With the NBA Playoffs now more than a week old, here are some initial reactions from the first round matchups:
• There was a better chance of me being struck by lightning, winning the lottery and then being struck by lightning again than there was of Jared Jeffries coming up big at the end of the Knicks’ Game 2 loss. Carmelo Anthony saw the double team coming and did the right thing, passing it to the open man underneath the basket. The only problem was that person was Jeffries, and the error gave the Celtics full control of the series.
• There’s bad, there’s really bad and then there’s the officiating in Game 1 of the Philadelphia-Miami series. The Heat shot 24 more free throws than the Sixers, even though Philadelphia attempted more field goals within 10 feet.
I can’t remember a team that relies more on the refs than the Heat. If the officials are calling it tight, why wouldn’t LeBron James and Dwyane Wade continue to take the ball to the basket and put the pressure on the referees to make calls and send them to the line? If the referees allow a lot of contact, the Heat turn into a completely different team.
• Credit to Indiana for being competitive this series. But Charles Barkley made a point on “Inside the NBA” that even though the scores are close, there’s a clear difference between a 62-win team and a 37-win team, which was evident in the Pacers’ final possession in Game 3.
And Indiana had to set the record for “most white guys to appear in an NBA playoff game in the 21st century.” What’s more surprising is that one of those players is Josh McRoberts.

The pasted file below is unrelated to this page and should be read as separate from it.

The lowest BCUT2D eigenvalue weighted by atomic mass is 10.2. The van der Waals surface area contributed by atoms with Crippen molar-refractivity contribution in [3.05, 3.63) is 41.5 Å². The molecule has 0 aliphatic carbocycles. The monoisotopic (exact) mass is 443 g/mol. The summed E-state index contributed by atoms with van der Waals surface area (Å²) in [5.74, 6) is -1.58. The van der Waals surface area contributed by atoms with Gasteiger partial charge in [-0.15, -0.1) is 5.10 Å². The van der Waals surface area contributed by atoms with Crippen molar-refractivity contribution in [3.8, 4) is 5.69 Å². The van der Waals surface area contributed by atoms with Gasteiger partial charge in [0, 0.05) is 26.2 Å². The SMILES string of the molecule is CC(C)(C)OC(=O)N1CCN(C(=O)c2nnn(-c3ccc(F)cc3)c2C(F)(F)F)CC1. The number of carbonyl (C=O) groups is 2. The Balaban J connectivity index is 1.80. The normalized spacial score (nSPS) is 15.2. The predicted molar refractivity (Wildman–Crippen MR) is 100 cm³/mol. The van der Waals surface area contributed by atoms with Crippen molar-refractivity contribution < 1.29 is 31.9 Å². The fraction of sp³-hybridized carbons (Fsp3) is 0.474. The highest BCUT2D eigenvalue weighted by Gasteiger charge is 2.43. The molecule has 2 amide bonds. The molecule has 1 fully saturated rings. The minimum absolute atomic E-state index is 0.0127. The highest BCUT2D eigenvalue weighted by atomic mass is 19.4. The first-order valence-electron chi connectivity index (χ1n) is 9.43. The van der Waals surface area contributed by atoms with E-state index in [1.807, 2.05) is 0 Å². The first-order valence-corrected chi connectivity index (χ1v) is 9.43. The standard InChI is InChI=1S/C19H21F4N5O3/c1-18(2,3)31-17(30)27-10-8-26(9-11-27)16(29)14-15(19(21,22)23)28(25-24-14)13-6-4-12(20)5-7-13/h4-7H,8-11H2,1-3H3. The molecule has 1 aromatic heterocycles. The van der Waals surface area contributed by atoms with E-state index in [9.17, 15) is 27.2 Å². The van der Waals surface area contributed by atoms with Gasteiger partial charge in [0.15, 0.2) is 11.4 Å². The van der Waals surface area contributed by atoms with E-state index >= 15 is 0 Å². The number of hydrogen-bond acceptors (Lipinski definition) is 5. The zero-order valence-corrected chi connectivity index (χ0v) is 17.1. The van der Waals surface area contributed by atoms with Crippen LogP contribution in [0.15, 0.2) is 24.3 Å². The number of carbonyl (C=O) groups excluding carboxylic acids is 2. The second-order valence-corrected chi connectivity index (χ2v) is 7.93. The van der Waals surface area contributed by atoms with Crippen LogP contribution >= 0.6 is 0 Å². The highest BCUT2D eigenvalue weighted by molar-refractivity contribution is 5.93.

• I can’t emphasize how uninterested I am in the Atlanta-Orlando series. It’s partly because every time I think of the Hawks, I think of how they signed Joe Johnson to a six-year, $119 million contract. Because you know, that’s the deal you’re supposed to give a 29-year-old guard coming off a terrible postseason where he called out the Atlanta fans.
As for the Magic, despite how dominant Dwight Howard has been this postseason, there was a telling sign at the end of Game 3. Down one point, Orlando opted to go with a Hedo Turkoglu three-point attempt rather than feed Howard in the post.
• It’s still amazing to me that the awkward relationship between O.J. Mayo and Memphis is working. Two months ago, the Grizzlies wanted to send him to Indiana of all places, and now he’s being asked to help win a playoff series.
This series between San Antonio and Memphis is destined for seven games. In what will be their last title chance together, Tim Duncan, Tony Parker and Manu Ginobili will have to get by a hungry Grizzlies team.
• The most shocking game of this postseason was New Orleans upsetting Los Angeles in Game 1 at the Staples Center. But did I think the Hornets could ever win the series? Not a chance, especially after realizing their No. 2 option is Carl Landry.
• The Mavericks continued their postseason tradition of choking in big games, and it was great to see the oft-injured Brandon Roy turn in a gutsy performance in Game 4 for Portland. It’s a shame that injuries force everyone to wonder what could have been with Roy, as he was on track to become a perennial All-Star.
On a side note, Kevin McHale has been the color commentator for this series, and I love him as an NBA TV analyst. But I was confused when he emphasized throughout the broadcast that Portland needed to make the series 2-1 in Game 3. All this time, I always thought the plan was to lose the first three games of a seven-game series.
• Oklahoma City has shown they’re ready to make the jump this postseason after their dismantling of the Nuggets. General manager Sam Presti has built this team brilliantly, and it’s a matter of when, not if, the Thunder are making a deep run into the playoffs.